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At a news briefing on SARS recently, Julie Gerberding was asked whether it could be possible that the mysterious new virus had fallen to Earth from outer space.
She laughed, but she answered the question with her usual professional poise.
''We have no scientific evidence that SARS or any other infectious disease has dropped off a meteor at this point in time,'' Gerberding said. ''But we have an open mind, and should we discover any evidence supportive of that, we would let you know.''It was a rare light moment for Gerberding, who is director of the Centers for Disease Control and Prevention in an era marked by a steady stream of scary medical news. Through the worst West Nile epidemic in history, threats of bioterrorism, the smallpox vaccination program, the emergence of severe acute respiratory syndrome and now monkeypox, Gerberding helps reassure a jittery America with solid information delivered in language people understand.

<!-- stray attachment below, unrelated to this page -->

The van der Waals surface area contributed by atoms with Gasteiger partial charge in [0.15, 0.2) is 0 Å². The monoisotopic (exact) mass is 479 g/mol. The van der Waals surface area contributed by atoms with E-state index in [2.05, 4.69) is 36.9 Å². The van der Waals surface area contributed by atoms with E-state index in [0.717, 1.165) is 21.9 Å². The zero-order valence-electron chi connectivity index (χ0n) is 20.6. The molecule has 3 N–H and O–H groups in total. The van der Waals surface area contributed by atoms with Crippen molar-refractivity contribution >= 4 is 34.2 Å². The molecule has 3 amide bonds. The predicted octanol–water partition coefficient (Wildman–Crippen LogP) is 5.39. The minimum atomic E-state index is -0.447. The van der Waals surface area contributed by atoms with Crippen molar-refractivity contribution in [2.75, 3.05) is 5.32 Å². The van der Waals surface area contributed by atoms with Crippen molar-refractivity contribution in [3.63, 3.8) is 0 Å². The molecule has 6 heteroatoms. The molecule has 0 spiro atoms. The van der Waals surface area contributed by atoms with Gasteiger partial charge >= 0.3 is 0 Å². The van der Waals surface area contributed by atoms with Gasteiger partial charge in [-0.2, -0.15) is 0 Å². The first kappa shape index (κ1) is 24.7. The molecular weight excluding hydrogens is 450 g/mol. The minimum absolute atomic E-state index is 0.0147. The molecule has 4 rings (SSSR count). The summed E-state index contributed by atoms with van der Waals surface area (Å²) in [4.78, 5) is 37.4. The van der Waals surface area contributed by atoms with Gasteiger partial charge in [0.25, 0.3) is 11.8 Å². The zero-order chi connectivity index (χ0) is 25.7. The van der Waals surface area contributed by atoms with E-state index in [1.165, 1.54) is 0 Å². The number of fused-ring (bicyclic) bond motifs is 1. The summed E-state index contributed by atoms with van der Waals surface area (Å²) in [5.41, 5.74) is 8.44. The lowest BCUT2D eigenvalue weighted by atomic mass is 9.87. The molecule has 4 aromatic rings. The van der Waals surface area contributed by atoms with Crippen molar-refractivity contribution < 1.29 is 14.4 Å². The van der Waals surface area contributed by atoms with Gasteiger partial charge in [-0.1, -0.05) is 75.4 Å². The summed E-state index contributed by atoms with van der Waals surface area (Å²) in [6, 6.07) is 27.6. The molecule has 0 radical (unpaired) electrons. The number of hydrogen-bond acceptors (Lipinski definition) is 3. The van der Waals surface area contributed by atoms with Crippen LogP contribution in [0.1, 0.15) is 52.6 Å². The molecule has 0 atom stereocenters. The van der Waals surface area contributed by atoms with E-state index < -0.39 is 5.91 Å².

Perhaps more than any previous CDC director, Gerberding has become the face and the voice of public health. Easily recognizable, with that dramatic streak of gray hair that partially frames her face and her give-it-to-you-straight delivery, her style projects a sense of calm rationality in the face of menacing microbes that may just as well be dropping from space for all their unpredictability.
Her status as the first female director of the CDC, her striking appearance and obvious intelligence have brought her unaccustomed attention. She is featured in an article on SARS in the June issue of Vogue, looking glamorous in a Chanel suit and open-toed Marc Jacob spikes.
C. Charles Stokes, director of the CDC Foundation, a non-profit organization that supports the work of the CDC, says behind that style is substance.
''The reassuring part of Julie is that it's more than just an impression,'' Stokes says. ''She knows the science, and she nails the science before she speaks with the public.''
'A go-to type of person'